Ankara wax is the dynamic and colourful patterned African wax prints which worldwide mold enthusiasts have come to love.
We have seen American celebrities wear them, they have been featured on runways too, but what do Africa lovers and Africans essentially know about the Ankara wax ?
Below Are 5 Facts Everyone Should Know About Ankara Wax
Ankara wax, African prints
Dutch wax print, real English wax, veritable Java print, guaranteed Dutch Java, veritable Dutch hollandaise, Dutch wax print, African wrappers, Aso Ebi, etc. The Ankara wax is known by various names.
They were pioneered by Dutch companies
You don’t say! They were originally made by a dutch textile manufacturing firm targeting Indonesian markets but it garnered much recognition in west Africa instead. Hence the company shifted its target market from Indonesia to west Africa. The pattern, therefore, evolved to reflect African cultures.
They were a terrible attempt at mimicking Indonesian batik
The materials were initially an attempt by the Dutch to copy Indonesian Java batik. In Indonesia, the material was handprinted and the patterns were manually drawn on it. The Dutch on the other hand used roller print machines and dye-resistant resin. However, their method produced imperfect wax and did not kick off in their target market.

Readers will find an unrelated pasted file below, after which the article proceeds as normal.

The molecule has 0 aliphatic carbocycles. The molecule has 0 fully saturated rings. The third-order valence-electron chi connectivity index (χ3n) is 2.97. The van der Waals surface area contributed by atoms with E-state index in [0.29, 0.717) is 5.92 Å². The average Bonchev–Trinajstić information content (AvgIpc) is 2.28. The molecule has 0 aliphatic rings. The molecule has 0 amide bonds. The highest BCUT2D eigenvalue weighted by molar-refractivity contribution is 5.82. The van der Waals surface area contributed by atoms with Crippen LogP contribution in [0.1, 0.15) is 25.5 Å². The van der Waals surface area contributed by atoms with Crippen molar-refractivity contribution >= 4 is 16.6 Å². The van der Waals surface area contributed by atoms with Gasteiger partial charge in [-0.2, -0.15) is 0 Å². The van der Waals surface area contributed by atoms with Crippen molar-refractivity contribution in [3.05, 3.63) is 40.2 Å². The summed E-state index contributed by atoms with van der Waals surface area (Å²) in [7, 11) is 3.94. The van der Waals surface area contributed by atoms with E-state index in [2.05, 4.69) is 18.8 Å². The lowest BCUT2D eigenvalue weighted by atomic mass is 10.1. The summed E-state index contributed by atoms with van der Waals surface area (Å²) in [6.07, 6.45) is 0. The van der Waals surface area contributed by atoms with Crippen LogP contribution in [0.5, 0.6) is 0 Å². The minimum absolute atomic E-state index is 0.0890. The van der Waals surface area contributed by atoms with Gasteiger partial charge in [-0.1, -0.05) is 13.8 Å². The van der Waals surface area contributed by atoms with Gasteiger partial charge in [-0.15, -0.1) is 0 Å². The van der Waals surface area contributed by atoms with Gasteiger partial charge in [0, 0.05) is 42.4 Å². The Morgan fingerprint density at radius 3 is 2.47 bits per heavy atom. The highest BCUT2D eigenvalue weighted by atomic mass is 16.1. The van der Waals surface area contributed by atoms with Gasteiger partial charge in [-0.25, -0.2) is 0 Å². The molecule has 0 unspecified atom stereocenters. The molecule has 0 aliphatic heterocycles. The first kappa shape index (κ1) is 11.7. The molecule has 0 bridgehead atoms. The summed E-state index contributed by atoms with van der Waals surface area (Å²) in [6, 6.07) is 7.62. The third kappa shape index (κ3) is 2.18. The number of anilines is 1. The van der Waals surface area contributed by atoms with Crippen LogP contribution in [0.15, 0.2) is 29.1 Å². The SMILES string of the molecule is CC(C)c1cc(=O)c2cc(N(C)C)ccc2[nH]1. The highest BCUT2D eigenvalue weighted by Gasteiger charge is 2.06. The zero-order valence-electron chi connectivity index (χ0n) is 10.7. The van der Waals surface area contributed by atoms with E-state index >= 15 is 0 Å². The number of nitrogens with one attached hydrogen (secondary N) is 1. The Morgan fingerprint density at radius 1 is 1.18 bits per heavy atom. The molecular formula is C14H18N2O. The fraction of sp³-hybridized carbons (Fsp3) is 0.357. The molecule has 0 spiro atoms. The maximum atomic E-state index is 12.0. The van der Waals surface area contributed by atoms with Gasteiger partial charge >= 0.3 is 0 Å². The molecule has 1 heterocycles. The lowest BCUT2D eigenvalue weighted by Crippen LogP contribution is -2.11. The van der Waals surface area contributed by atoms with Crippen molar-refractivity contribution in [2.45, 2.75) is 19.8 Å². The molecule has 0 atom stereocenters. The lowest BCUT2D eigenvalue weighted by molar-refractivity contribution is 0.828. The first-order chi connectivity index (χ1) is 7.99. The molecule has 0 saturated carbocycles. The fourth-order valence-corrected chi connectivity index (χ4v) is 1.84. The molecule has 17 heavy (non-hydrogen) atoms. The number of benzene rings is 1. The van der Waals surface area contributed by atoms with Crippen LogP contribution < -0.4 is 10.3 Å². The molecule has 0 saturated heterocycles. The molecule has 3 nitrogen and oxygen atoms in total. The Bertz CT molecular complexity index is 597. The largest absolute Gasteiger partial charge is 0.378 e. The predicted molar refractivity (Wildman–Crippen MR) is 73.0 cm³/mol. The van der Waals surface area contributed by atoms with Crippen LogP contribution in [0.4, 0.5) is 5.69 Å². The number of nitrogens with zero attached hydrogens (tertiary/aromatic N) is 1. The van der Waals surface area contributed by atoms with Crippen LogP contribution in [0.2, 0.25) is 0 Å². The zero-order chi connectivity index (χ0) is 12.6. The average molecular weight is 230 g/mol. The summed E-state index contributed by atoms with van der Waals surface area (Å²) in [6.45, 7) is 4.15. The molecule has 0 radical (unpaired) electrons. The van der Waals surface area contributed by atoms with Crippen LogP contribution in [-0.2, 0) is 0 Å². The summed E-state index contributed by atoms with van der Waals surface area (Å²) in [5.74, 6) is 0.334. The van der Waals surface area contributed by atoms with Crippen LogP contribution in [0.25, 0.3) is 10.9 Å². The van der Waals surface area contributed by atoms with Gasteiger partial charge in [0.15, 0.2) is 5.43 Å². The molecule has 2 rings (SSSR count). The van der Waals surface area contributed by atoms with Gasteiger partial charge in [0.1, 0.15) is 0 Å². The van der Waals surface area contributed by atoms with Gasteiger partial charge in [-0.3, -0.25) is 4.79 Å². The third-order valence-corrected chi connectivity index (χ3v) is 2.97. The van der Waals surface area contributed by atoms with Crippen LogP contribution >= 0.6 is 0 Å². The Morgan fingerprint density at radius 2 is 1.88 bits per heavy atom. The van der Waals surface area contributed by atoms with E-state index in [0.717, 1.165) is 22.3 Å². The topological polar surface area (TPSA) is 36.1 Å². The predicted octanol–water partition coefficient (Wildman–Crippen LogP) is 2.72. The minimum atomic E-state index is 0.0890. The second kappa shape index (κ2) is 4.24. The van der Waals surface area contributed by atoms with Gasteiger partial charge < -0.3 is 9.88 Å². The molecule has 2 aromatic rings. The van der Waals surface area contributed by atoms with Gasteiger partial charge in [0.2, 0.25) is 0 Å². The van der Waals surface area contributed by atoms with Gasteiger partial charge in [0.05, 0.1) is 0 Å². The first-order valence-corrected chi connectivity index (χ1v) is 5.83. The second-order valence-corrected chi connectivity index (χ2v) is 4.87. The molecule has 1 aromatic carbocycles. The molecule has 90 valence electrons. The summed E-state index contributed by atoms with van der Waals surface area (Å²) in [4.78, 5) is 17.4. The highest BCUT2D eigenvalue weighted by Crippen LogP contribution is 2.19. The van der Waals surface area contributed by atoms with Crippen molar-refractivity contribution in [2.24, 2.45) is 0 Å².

Ghana, the entryway of Ankara into Africa
There are many theories as to how the African wax prints were introduced into the region, but most speculate it came in through the Gold coast, which is now known as Ghana. West Africa’s acceptance of the Ankara wax caused the patterns to evolve in a way that has come to represented Africa as a whole.
All the manufacturers of Ankara wax
Although the Dutch and English were the initial and sole manufacturers for many years, there are more manufacturers now, and even China has joined the bunch. There are Da Viva, ABC English wax, Vlisco and so on. Vlisco, which has operated since 1846 remains the “premium brand”. It also owns Woodin, uniwax and GTP.